To anyone attempting to amend the Pension Protection Clause: my response to you is to read Article XIII, Section 5: “Pension and Retirement Rights” of the Illinois Constitution. Read Article 1, Section 16: “Ex Post Facto Laws and Impairing Contracts” of the Illinois Constitution. Read Article I, Section 15: “Right of Eminent Domain” (the Takings Clause) of the Illinois Constitution.  Read Article I, Section 2: “Due Process and Equal Protection of the Illinois Constitution. Read Article 1, Section 10 of the United States Constitution: “No State shall… pass any… ex post facto Law, or Law impairing the Obligation of Contracts…” Read Amendment V, Section 1 of the United States Constitution: No person shall be... deprived of life, liberty, or property without due process of law; nor shall private property be taken for public use, without just compensation. Read Amendment XIV, Section 1 of the United States ConstitutionDue Process and Equal Protection.” To ignore the Fifth and Fourteenth Amendments of the U.S. Constitution and change laws that protect one group of people is to ignore due process and equal protection of the laws that guarantee contractual agreements as well. Finally, read the Illinois Supreme Court ruling: docket number 118585, filed on May 8, 2015!   


It is shameful that a few policymakers, the Illinois Policy Institute, Crain's Chicago Business, the Chicago Tribune, et al. are still willing to renege on a guaranteed constitutional contract when it's the state legislators who are the debtors. It is legally and morally wrong to modify public employees’ contractual rights and benefits prospectively and retroactively when there are legal and ethical ways to address the pension debt problem, such as through debt and revenue restructuring. Legal and moral sense dictates that all members of the Illinois General Assembly must align with the U.S. and State Constitutions and sanction the vested rights of its middle-class public employees.


To the Sponsors of House Joint Resolution Constitutional Amendment 18  (Sosnowski, Ives, Morrison, Skillicorn, Long, Spain, Phillips, Wehrli and McDermed), HJRCA 18 is unethical, duplicitous, and illegal. HJRCA 18 would not only destroy the public employees’ and retirees’ financial security, but it would also destroy the Illinois teaching profession; damage the communities that these people support, serve and protect; and ultimately the state's economy.



—Glen Brown



5 comments:

  1. What ever happened to this? Any update?

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    1. I met with Wehrli in March 2017. He told me nothing would happen with the resolution. I asked him "why did you sponsor it then?" As I recall, he did not have a logical answer. I assume the reasons I provided him and on this post were sufficient. The resolution's last co-sponsor was on April 28, 2017.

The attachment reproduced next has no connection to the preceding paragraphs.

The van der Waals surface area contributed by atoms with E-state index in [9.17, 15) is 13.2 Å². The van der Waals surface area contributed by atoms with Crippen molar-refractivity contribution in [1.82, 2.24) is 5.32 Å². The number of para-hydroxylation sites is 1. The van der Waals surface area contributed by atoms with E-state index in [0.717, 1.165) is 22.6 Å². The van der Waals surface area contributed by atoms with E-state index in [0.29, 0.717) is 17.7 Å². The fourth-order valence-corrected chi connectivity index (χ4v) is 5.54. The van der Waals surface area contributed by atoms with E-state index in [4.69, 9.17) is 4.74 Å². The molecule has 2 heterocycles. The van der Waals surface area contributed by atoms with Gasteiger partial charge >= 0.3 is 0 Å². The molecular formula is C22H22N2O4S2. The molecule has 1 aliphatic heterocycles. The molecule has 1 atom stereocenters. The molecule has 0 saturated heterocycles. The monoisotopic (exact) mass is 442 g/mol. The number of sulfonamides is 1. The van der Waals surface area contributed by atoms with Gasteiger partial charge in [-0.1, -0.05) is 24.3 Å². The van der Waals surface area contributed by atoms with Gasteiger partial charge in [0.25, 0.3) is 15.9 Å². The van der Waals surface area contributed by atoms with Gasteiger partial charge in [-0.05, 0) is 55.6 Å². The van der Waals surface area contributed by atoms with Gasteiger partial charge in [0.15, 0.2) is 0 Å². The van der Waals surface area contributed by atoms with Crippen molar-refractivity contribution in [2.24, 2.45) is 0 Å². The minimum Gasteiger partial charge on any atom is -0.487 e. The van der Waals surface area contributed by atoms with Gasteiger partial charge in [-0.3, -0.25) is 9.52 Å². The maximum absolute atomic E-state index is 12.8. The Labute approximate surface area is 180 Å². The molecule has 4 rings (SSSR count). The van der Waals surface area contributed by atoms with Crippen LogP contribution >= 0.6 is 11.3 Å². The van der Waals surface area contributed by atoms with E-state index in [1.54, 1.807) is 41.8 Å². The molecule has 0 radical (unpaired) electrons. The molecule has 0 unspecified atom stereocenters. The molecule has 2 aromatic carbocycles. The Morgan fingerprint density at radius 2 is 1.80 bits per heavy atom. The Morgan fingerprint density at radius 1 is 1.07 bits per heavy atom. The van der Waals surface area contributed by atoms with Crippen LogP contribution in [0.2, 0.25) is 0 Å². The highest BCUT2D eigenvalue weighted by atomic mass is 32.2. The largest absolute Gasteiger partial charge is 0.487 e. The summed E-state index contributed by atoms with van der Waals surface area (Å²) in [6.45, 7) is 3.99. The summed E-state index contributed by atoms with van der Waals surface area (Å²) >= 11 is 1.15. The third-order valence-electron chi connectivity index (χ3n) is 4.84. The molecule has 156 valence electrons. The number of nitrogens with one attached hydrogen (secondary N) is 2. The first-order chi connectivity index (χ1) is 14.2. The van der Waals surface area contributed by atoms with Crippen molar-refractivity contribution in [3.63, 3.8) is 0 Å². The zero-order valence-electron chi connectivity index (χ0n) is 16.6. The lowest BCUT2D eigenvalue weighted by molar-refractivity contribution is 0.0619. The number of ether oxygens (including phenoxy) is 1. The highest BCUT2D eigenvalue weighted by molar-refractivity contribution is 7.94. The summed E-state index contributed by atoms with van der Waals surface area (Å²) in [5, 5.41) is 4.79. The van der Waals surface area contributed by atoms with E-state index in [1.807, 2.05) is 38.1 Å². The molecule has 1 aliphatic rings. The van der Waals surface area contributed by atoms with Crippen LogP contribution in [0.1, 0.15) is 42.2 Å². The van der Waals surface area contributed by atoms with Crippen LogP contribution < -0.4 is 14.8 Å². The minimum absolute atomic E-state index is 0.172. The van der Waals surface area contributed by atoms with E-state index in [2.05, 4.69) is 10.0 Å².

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  2. Amending the Illinois Pension Protection Clause:

    “…So long as the governor is considering a change to the Illinois Constitution, he should not stop with just one. Pritzker should add a constitutional amendment to change the state’s pension clause — the one that has stood in the way of pension reform for decades now…

    “The Illinois Constitution’s best-known codicil is the one that declares pensions are a contract that can never be ‘diminished or impaired.’ Those seemingly common sense words have stood in the way of several fair-minded reform plans, including one passed by the Democratic-led legislature in 2013 that the state Supreme Court struck down two years later.

    “Pritzker in his budget address said the state is obligated ‘to pay the pensions that are owed.’ How that is defined can be a matter of debate, yet the courts have so broadly interpreted the obligation that no meaningful reform can get through. A new pension clause would give policymakers options they do not currently have…

    “Pritzker may not need a package deal of constitutional reforms. He probably can get the votes to pass his tax amendment without a pension fix, too. But the progressive tax alone won’t solve the state’s fiscal problems.

    “Passing both amendments together would be a good sign that voters in all income brackets can look forward to some measure of relief from their new governor. Gov. Pritzker should begin that process now”—David Greising, president of the Better Government Association, a Chicago-based civic watchdog organization (The State Journal-Register, March 18, 2019).

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    1. Mr. David Greising:

      There is nothing ambiguous or vague about these decrees:

      “No person shall be deprived of life, liberty or property without due process of law nor be denied the equal protection of the laws” (The Constitution of the State of Illinois, Article 1—Due Process and Equal Protection, Section 2).